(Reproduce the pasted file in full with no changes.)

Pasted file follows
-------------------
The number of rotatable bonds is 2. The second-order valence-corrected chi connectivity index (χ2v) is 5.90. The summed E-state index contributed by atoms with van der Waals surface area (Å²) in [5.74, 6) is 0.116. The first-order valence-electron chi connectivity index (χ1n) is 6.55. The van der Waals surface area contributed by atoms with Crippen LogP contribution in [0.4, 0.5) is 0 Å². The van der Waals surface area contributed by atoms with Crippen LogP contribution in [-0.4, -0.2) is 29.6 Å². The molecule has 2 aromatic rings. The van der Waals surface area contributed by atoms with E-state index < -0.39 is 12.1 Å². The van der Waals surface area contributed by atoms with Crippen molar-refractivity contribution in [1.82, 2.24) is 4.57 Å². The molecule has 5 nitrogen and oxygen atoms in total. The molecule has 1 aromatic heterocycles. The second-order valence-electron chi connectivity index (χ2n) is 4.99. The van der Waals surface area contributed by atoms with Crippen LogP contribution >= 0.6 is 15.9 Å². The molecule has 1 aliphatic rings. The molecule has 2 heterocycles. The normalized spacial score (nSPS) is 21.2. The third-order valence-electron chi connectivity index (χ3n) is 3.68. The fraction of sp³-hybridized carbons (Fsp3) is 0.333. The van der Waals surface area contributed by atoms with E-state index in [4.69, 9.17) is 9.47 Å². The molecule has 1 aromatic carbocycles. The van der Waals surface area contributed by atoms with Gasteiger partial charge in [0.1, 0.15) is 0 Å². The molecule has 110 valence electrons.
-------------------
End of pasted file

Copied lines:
The number of rotatable bonds is 2. The second-order valence-corrected chi connectivity index (χ2v) is 5.90. The summed E-state index contributed by atoms with van der Waals surface area (Å²) in [5.74, 6) is 0.116. The first-order valence-electron chi connectivity index (χ1n) is 6.55. The van der Waals surface area contributed by atoms with Crippen LogP contribution in [0.4, 0.5) is 0 Å². The van der Waals surface area contributed by atoms with Crippen LogP contribution in [-0.4, -0.2) is 29.6 Å². The molecule has 2 aromatic rings. The van der Waals surface area contributed by atoms with E-state index < -0.39 is 12.1 Å². The van der Waals surface area contributed by atoms with Crippen molar-refractivity contribution in [1.82, 2.24) is 4.57 Å². The molecule has 5 nitrogen and oxygen atoms in total. The molecule has 1 aromatic heterocycles. The second-order valence-electron chi connectivity index (χ2n) is 4.99. The van der Waals surface area contributed by atoms with Crippen LogP contribution >= 0.6 is 15.9 Å². The molecule has 1 aliphatic rings. The molecule has 2 heterocycles. The normalized spacial score (nSPS) is 21.2. The third-order valence-electron chi connectivity index (χ3n) is 3.68. The fraction of sp³-hybridized carbons (Fsp3) is 0.333. The van der Waals surface area contributed by atoms with E-state index in [4.69, 9.17) is 9.47 Å². The molecule has 1 aromatic carbocycles. The van der Waals surface area contributed by atoms with Gasteiger partial charge in [0.1, 0.15) is 0 Å². The molecule has 110 valence electrons.